Examining the domain architecture of the sequences matched by Adaptin_N, reveals that the most abundant associated C-terminal domains are Alpha_adaptinC2/Alpha_adaptinC (the families found in 1QTS), B2-adapt-app_C, Coatamer_beta_C (the family that started this search) and Gamma-COP.  There are also over 1200 sequences where the C-terminal region is not currently covered by a Pfam entry – a likely source of new families.

 

Figure 5 - Domains commonly associated with Adaptin_N

The RCSB PDB website provides list of similar structures that have been found using the jFATCAT-rigid algorithm.  The list of similar structures to 1QTS includes other structures that are matched by the Alpha_adaptinC2/ Alpha_adaptin_C families and, interestingly, structures are matched by  Gamma-COP family.   This combined with the jackhmmer results and common domain architecture indicates that the Pfam annotated C-terminal regions of these Adaptin_N-containing sequences shown in figure 5 are all evolutionarily related. Furthermore, the Gamma-COP and Coatamer_beta_C domains need to split, based on the structures and would be consistent with the other domains Alpha_adaptinC2. Alpha_adaptinC and B2-adapt-app_C.

After splitting the Gamma-COP and Coatamer_beta_C Pfam families into domains, they can be grouped into Pfam clans. There should be one new Pfam clan, representing Alpha_adaptin_C-like domains. The Alpha_adaptinC2-like regions should be in the E-set clan.

Summary­ - the set of searches described above, which started from a jackhmmer search, has allowed:

  1. Identification of a structural homolog for Coatamer_beta_C
  2. Identification of related Pfam entries (Coatamer_beta_C, Gamma-COP, Alpha_adaptinC2/ Alpha_adaptin_C)
  3. Likely new Pfam entries on those sequeces lacking any C-terminal domains
  4. Refinement of the Pfam domain boundaries for two families (which will result in two additional families)
  5. Proposal of a new Pfam clan
  6. Addition to an existing Pfam clan

Admittedly, some of this could have been determined from analyzing the structures in detail, but would not have included the relationship of  Coatamer_beta_C. However, the point is that the handful of searches performed to get to these results each took a couple of seconds and allowed me to rapidly explore the sequence/structure space, without time to get distracted.  It has taken me far longer to write this blog than it took to perform the analysis!  On behalf of the HMMER team, I hope you find jackhmmer useful!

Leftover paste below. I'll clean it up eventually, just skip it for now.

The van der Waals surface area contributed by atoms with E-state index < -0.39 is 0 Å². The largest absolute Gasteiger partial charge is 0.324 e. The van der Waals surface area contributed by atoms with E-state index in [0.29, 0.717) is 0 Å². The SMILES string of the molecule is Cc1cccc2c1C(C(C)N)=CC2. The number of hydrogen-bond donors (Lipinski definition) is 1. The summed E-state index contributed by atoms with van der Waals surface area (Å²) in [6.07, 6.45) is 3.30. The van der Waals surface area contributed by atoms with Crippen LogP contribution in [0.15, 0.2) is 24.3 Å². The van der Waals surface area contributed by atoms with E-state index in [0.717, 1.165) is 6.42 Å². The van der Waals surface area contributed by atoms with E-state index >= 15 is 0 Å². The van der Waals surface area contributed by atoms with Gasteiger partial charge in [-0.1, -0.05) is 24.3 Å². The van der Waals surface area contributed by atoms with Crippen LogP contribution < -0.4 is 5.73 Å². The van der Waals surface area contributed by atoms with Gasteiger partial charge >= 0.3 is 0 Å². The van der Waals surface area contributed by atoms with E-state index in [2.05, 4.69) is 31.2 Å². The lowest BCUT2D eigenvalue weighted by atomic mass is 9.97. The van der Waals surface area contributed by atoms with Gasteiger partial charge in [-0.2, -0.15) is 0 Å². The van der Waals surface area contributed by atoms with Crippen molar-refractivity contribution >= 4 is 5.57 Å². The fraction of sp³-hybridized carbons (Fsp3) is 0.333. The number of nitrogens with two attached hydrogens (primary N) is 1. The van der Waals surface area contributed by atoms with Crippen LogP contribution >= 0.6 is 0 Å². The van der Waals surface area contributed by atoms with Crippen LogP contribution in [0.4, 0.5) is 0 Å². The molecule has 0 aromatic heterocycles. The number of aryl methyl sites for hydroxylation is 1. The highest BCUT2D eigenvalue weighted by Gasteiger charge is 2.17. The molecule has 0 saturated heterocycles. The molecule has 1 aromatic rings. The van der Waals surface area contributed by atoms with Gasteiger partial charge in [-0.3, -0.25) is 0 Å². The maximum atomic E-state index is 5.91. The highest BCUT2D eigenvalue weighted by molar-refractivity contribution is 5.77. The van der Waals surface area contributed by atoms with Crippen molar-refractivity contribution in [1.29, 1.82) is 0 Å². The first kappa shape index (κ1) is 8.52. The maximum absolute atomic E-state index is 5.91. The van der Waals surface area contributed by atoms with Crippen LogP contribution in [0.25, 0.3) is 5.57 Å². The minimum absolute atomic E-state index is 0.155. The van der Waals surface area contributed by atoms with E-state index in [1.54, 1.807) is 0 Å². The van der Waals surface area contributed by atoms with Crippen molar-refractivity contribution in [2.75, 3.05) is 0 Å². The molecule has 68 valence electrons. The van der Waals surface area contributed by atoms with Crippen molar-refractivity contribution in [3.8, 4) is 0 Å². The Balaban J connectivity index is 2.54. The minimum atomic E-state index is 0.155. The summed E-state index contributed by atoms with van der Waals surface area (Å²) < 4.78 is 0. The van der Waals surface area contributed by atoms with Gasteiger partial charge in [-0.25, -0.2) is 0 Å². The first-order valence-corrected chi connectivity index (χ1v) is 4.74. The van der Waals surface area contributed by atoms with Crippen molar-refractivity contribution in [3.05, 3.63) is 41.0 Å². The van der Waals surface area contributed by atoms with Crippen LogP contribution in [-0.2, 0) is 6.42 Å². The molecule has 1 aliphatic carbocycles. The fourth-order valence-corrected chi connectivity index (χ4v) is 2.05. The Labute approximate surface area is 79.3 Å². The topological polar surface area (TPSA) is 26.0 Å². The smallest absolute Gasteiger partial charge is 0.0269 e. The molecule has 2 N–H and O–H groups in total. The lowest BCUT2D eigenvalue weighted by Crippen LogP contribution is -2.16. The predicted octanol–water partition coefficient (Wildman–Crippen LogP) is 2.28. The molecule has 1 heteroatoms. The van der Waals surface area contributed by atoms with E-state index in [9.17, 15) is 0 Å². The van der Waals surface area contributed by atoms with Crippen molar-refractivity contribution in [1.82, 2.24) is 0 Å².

Posted by Rob

4 responses

  1. EJ Blom comments:

    Again, very nice demo. Is it also possible to run the HMM webserver in-house? Thereby allowing people to incorporate proprietary datasets and still have the nice visualization of the results.

  2. Rob Finn comments:

    This is on our todo list – we have already been asked this via our mailing lists. Currently, the code is still in flux as we are constantly added new features and looking for speed improvements. As I am sure you can imaging, here are quite a few ‘moving parts’ that we would need to package up, or at the very least document. We are also planning on making EC2 could images of the web and compute servers. We will keep you posted over the coming months!

  3. Eric Polinko comments:

    I’m not sure if this is the proper place to put this, but i have a question about jackhmmer and it’s checkpoint/matrix output format;
    There is a structural program called psipred whose initial steps involve a blastpgp search of a prot seq database with the “-C” option ==> which “stores an input/output checkpoint file in a byte-encoded format”
    Psipred then converts this binary checkpoint file into portable ASCII form using “makemat” (http://nebc.nerc.ac.uk/bioinformatics/documentation/blast/impala.html).
    I would like to try substituting your jackhmmer program for the blastpgp/psi-blast portion of psipred, and am wondering if any of your checkpoint/matrix output options would be equivalent to either of the two checkpoint formats described above.

  4. Sean Eddy comments:

    Not sure I’m parsing your question correctly. jackhmmer has no “checkpoint/matrix output format”. jackhmmer can save its profile HMMs at each iteration; this is roughly equivalent to what psiblast calls its checkpoint files (but in HMMER, it’s just another profile HMM save file, same as what the hmmbuild program would produce).

    To have psipred use HMMER instead of psiblast (which I’d certainly encourage!), psipred would either have to accept a HMMER profile file instead of a psiblast checkpoint file, or you’d have to convert HMMER profile format to PSIBLAST checkpoint format somehow. The former is probably more desirable; there’s going to be unavoidable loss of information in converting a HMMER profile to a PSIBLAST profile.